Current public transport services in Melbourne are the historic legacy of fragmented and competing train and tram lines (largely built for a CBD-commuter market of declining relevance), and a confusion of bus routes that cater for a largely captive market of pensioners and school students. Timetables and route layouts are complex, confusing and unattractive to users. Basic operating patterns were set during the first half of the 20th century, and they have become increasingly inefficient through decades of tinkering.
The flawed ‘partnership’ between the State Department of Infrastructure and the private operators has greatly reduced the chances of fixing this. Without some careful thinking, the new tendering process could simply perpetuate our problems. We must recognise the differences between the old-fashioned, fragmented reality of the current system and the modern ‘urban network’ model used in more successful cities. The main principle behind the ‘urban network’ model is to use careful planning and high standards of service delivery to achieve maximum flexibility for travellers.
Flexibility and ease of transfers Flexibility for users is created by making it easy for travellers to transfer between services. More destinations are open to the traveller; and network efficiencies allow the public transport operator to deliver good frequencies at an affordable cost. The steps in developing a network are:
- develop a multimodal timetable and route layout to maximise the convenience of passengers. Across Melbourne, this would mean either high-frequency services (requiring no timetable for transfers) or tightly coordinated timetables for train, tram and bus connections.
- the existing train and tram lines would be the backbone of this system with supporting buses operating on a grid as regular as topography will allow;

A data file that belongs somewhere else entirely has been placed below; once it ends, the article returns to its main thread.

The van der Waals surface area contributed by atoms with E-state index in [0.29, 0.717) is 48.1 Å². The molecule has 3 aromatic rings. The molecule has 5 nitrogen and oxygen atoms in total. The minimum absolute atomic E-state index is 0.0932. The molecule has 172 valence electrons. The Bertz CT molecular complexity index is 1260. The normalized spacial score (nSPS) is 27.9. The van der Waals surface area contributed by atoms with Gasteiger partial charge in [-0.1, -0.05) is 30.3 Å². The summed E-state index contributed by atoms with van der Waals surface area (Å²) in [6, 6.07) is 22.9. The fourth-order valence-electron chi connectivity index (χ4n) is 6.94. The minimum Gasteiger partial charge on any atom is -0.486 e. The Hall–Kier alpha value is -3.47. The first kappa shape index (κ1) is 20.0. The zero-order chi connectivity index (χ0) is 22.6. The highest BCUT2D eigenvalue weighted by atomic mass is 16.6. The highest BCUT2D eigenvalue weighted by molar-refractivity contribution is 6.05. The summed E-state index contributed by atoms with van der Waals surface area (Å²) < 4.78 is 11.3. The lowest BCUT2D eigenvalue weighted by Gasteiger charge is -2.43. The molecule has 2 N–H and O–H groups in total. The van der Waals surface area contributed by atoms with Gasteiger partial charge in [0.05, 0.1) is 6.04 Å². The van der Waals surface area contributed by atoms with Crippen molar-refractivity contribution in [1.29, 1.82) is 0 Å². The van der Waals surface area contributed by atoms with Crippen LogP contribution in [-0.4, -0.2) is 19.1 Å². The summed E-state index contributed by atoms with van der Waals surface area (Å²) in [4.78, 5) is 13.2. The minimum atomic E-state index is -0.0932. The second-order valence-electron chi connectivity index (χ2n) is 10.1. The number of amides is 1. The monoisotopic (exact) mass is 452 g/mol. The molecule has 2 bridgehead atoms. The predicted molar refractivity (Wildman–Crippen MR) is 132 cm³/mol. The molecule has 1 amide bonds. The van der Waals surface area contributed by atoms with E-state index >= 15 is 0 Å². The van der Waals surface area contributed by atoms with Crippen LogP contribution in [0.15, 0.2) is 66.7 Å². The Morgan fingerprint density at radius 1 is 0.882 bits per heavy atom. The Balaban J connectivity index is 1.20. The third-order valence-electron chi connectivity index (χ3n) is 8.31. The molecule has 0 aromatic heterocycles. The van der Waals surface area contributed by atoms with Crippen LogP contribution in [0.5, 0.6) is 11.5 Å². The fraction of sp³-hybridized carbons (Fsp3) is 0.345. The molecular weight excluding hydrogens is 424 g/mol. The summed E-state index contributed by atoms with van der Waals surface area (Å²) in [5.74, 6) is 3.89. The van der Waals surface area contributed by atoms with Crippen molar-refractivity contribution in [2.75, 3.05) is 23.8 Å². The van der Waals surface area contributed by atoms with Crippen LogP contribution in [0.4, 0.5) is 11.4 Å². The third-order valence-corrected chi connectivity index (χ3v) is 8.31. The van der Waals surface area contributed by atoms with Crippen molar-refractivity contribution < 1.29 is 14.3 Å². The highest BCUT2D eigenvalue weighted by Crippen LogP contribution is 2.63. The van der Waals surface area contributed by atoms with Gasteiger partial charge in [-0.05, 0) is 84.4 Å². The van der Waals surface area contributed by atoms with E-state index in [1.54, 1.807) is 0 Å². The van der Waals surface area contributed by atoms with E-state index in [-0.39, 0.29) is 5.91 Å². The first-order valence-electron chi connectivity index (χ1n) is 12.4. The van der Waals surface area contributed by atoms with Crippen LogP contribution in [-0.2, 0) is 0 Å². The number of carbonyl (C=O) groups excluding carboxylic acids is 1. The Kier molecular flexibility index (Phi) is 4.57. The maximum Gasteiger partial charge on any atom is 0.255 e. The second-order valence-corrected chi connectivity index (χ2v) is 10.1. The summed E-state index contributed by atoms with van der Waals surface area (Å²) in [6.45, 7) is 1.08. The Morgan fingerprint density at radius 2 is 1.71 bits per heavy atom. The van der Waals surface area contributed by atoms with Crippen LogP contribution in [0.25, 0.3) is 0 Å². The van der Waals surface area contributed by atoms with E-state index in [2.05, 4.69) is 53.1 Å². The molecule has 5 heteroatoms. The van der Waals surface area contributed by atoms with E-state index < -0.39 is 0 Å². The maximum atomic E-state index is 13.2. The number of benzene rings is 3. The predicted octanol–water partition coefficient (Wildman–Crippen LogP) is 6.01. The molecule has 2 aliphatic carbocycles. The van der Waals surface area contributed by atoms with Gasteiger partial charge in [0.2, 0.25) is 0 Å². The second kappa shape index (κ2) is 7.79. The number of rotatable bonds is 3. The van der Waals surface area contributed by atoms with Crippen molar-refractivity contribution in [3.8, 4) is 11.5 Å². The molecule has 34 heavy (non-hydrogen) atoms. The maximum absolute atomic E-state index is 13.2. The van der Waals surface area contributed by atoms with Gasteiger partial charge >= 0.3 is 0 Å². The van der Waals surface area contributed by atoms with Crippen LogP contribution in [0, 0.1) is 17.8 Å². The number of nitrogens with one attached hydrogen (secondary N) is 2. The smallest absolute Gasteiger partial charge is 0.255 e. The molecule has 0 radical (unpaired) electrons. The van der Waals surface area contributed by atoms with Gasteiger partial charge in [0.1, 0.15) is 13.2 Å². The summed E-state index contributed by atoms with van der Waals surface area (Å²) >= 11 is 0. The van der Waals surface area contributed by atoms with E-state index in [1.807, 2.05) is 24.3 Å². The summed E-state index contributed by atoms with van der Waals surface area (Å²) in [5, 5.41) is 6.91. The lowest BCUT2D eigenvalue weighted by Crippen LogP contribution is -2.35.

- identify any additional infrastructure, vehicles and staff needed to efficiently deliver the timetable;
- prioritise budget allocations to deliver the new timetable and route layout.
Calls for modern ‘seamless’ public transport in Melbourne are not new. Why is it not happening?
Current governance a problem
Simply, the current governance structure for public transport in Melbourne is too cumbersome and too unfocused to deliver a modern network. Like all the modern cities that have delivered sustained growth in public transport use, we need a public agency that has the powers and the single-mindedness to drive the reorganisation of Melbourne’s fragmented collection of public transport lines. This agency could then decide what operations of the network are best contracted to private operators.
Beyond governance, a further obstacle
to developing a modern public transport network in Melbourne is the level of expertise among current transport managers. Most have either spent their working lives holding together the old, fragmented collection of train, tram and bus lines, or they were brought in to administer the complex franchise agreements. As Christopher Wren might have said: if you want to see their works, look around you, and then try to get there by public transport!